- Foreign Secretary Boris Johnson says leaving the EU without a Brexit deal “doesn’t hold terrors” for him and the UK would do “very well” on World Trade Organisation terms.
- He was speaking hours after the government published a Brexit impact study which found a no-deal scenario would cost the UK up to 8% of GDP long-term.
- Johnson also insisted there was “no need” to return to a hard border in Ireland, and said there could be “minimal controls” at the border between north and south Ireland.
LONDON – Boris Johnson says leaving the European Union without a Brexit deal “doesn’t hold terrors” for him and the United Kingdom would do “very well” if it crashed out onto World Trade Organisation terms.
Speaking to a small audience of Telegraph subscribers on Thursday evening, the foreign secretary said: “I’ve never been one of those who is apprehensive about the so-called ‘no deal’ scenario. No deal is better than a bad deal.”
“If we have to come out on WTO terms we will be prepared to do so,” he added.
“It doesn’t hold terrors for me and we will do very well under those circumstances as well.”
If British and EU negotiators fail to thrash out a Brexit deal then the UK will default to WTO trading terms, which most economists warn would unleash an array of damaging tariff and non-tariff barriers on UK exporters.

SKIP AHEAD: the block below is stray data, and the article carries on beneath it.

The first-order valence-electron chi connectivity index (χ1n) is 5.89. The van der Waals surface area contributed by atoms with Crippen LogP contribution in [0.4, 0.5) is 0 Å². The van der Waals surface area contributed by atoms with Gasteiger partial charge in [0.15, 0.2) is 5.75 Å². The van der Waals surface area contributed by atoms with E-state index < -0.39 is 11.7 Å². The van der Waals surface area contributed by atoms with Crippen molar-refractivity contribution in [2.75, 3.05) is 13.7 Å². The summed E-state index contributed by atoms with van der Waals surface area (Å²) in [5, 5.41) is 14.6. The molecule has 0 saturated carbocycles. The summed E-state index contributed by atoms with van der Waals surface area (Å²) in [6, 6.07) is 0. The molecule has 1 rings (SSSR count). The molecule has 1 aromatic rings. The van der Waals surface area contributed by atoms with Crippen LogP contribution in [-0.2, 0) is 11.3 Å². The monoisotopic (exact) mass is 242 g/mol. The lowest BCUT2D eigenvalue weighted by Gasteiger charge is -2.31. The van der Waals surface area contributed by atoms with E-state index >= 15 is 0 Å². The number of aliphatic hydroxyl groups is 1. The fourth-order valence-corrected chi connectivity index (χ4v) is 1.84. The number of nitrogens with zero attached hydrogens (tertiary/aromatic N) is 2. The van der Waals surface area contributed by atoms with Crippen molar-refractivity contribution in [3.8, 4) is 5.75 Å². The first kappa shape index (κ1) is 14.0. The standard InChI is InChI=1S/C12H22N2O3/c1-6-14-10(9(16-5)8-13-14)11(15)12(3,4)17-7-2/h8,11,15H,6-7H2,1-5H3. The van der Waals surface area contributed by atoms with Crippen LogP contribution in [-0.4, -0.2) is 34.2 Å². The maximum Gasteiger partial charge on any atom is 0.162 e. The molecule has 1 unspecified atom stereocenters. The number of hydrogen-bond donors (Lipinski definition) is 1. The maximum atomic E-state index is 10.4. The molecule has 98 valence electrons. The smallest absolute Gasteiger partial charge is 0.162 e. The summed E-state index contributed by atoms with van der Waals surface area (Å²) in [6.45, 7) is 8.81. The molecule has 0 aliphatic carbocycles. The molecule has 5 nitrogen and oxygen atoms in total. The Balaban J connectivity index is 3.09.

Johnson spoke hours after the government published a previously secret Brexit impact study which found a “no deal” scenario would reduce economic growth in the UK by 8% over 15 years compared to current forecasts.
The study said a no deal outcome would lead to “high” customs barriers, “high” trade barriers, and “high” tariffs with the EU after Brexit.
Johnson also said there could be “very, very minimal controls” at the border between north and south Ireland when the UK leaves EU.
This is a contradiction of Prime Minister Theresa May’s repeated insistence that there will be no physical infrastructure on the historic border as a result of Britain leaving the single market and customs union.
The Irish border issue is politically sensitive because avoiding a hard border between Northern Ireland and the Irish Republic is seen as essential to honouring the Good Friday Agreement.
Johnson said it “will be possible to have very, very minimal controls at the border” and said the issue “has understandably a great deal of political, emotional charge.”
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